Background: Expression of tissue factor (TF) on the surface of activated monocytes may trigger thrombosis, leading to clotting risk, inflammation, and atherosclerosis. TF-positive microparticles (MP-TF) represent a functionally active form of TF that may be promulgated by long-term HIV infection. We hypothesized that greater MP-TF activity is associated with carotid artery plaque in HIV+ women.
Setting: In a case-control study nested within the Women's Interagency HIV Study (WIHS), eligible HIV+ participants underwent B-mode carotid artery ultrasound at 2 study visits occurring 7 years apart. Cases were defined by the presence of at least 1 carotid artery plaque assessed at either visit. Cases were matched 1:2 to controls who were found not to have carotid artery plaques.
Methods: Conditional logistic regression estimated the association of MP-TF activity with the presence of carotid artery plaque, adjusting for demographic and behavioral characteristics, HIV-related factors, cardiometabolic risk factors, and serum inflammation biomarkers (high-sensitivity C-reactive protein, IL-6, sCD14, sCD163, Gal-3, and Gal-3BP).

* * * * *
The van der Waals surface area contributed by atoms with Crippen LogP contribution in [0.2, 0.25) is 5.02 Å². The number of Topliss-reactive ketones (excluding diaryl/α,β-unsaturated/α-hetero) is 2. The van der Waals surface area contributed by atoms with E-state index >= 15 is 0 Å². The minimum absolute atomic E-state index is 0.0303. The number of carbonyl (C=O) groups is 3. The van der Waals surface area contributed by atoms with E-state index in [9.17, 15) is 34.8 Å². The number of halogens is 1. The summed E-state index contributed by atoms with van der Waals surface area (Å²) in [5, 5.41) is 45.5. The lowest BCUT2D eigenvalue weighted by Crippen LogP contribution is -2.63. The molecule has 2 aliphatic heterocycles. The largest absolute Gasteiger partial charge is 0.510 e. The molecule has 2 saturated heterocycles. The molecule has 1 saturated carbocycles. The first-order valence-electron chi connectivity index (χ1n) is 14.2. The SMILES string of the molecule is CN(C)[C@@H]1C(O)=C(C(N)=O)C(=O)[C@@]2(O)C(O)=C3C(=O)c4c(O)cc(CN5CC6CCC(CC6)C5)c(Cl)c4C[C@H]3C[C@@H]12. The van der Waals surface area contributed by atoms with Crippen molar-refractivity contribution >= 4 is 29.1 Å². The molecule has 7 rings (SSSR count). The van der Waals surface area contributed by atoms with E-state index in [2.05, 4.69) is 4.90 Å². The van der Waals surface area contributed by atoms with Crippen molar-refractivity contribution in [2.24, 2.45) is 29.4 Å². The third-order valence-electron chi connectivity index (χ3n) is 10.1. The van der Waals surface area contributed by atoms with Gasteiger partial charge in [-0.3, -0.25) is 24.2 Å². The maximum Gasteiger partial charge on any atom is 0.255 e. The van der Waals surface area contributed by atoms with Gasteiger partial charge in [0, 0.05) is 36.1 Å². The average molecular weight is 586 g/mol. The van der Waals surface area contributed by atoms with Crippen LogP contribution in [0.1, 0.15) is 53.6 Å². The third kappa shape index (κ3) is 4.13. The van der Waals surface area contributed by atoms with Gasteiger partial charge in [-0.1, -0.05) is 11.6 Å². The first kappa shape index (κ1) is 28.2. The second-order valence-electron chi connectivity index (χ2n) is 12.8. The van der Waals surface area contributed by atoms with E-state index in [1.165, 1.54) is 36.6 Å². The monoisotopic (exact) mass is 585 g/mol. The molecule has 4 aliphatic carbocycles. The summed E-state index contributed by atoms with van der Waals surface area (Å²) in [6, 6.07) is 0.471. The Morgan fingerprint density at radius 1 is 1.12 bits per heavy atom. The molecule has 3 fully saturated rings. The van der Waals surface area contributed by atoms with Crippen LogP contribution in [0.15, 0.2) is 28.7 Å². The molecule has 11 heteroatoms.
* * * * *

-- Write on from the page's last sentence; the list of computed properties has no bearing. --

Results: Elevated MP-TF activity (>0.537 pg/mL) was found to be significantly associated with greater odds of plaque (adjusted odds ratio 3.86, 95% confidence interval: 1.06 to 14.07, P = 0.04). The association was attenuated after further adjustment for IL-6 but was unaffected by adjustment for other biomarkers including those denoting monocyte activation.
Conclusions: Our findings suggest a link among HIV infection, innate immune system perturbation, coagulation, and atherosclerosis.